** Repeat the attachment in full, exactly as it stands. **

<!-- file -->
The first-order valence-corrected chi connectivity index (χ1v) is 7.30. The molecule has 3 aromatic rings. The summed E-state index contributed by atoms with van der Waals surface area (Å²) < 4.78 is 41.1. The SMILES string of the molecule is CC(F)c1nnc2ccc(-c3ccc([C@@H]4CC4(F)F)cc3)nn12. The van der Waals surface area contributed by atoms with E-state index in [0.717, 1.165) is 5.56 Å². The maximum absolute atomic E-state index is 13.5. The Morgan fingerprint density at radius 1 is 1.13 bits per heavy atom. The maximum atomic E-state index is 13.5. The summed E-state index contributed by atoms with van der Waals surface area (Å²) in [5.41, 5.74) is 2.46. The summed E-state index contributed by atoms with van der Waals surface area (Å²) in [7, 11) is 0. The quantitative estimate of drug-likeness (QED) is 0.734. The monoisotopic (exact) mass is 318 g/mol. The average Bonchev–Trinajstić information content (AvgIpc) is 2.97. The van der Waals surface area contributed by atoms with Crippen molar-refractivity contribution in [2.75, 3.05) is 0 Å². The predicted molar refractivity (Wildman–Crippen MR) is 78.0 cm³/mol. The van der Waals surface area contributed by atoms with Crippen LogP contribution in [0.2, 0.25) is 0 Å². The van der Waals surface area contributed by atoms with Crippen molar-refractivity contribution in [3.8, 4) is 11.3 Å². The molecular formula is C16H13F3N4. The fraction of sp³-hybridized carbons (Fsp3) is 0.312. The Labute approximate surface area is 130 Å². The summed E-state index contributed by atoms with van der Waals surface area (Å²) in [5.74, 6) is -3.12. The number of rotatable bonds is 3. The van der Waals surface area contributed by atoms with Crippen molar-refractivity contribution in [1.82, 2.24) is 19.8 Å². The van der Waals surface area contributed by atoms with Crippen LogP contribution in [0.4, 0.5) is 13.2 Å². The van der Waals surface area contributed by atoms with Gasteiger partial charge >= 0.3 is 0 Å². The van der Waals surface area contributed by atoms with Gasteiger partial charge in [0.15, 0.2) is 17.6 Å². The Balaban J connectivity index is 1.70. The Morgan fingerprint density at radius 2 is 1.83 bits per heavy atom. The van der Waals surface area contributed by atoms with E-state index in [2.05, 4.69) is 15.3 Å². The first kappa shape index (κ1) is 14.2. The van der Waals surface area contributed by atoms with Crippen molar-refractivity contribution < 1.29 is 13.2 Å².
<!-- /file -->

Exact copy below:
The first-order valence-corrected chi connectivity index (χ1v) is 7.30. The molecule has 3 aromatic rings. The summed E-state index contributed by atoms with van der Waals surface area (Å²) < 4.78 is 41.1. The SMILES string of the molecule is CC(F)c1nnc2ccc(-c3ccc([C@@H]4CC4(F)F)cc3)nn12. The van der Waals surface area contributed by atoms with E-state index in [0.717, 1.165) is 5.56 Å². The maximum absolute atomic E-state index is 13.5. The Morgan fingerprint density at radius 1 is 1.13 bits per heavy atom. The maximum atomic E-state index is 13.5. The summed E-state index contributed by atoms with van der Waals surface area (Å²) in [5.41, 5.74) is 2.46. The summed E-state index contributed by atoms with van der Waals surface area (Å²) in [7, 11) is 0. The quantitative estimate of drug-likeness (QED) is 0.734. The monoisotopic (exact) mass is 318 g/mol. The average Bonchev–Trinajstić information content (AvgIpc) is 2.97. The van der Waals surface area contributed by atoms with Crippen molar-refractivity contribution in [2.75, 3.05) is 0 Å². The predicted molar refractivity (Wildman–Crippen MR) is 78.0 cm³/mol. The van der Waals surface area contributed by atoms with Crippen LogP contribution in [0.2, 0.25) is 0 Å². The van der Waals surface area contributed by atoms with Crippen molar-refractivity contribution in [3.8, 4) is 11.3 Å². The molecular formula is C16H13F3N4. The fraction of sp³-hybridized carbons (Fsp3) is 0.312. The Labute approximate surface area is 130 Å². The summed E-state index contributed by atoms with van der Waals surface area (Å²) in [5.74, 6) is -3.12. The number of rotatable bonds is 3. The van der Waals surface area contributed by atoms with Crippen molar-refractivity contribution in [1.82, 2.24) is 19.8 Å². The van der Waals surface area contributed by atoms with Crippen LogP contribution in [0.4, 0.5) is 13.2 Å². The van der Waals surface area contributed by atoms with Gasteiger partial charge >= 0.3 is 0 Å². The van der Waals surface area contributed by atoms with Gasteiger partial charge in [0.15, 0.2) is 17.6 Å². The Balaban J connectivity index is 1.70. The Morgan fingerprint density at radius 2 is 1.83 bits per heavy atom. The van der Waals surface area contributed by atoms with E-state index in [2.05, 4.69) is 15.3 Å². The first kappa shape index (κ1) is 14.2. The van der Waals surface area contributed by atoms with Crippen molar-refractivity contribution < 1.29 is 13.2 Å².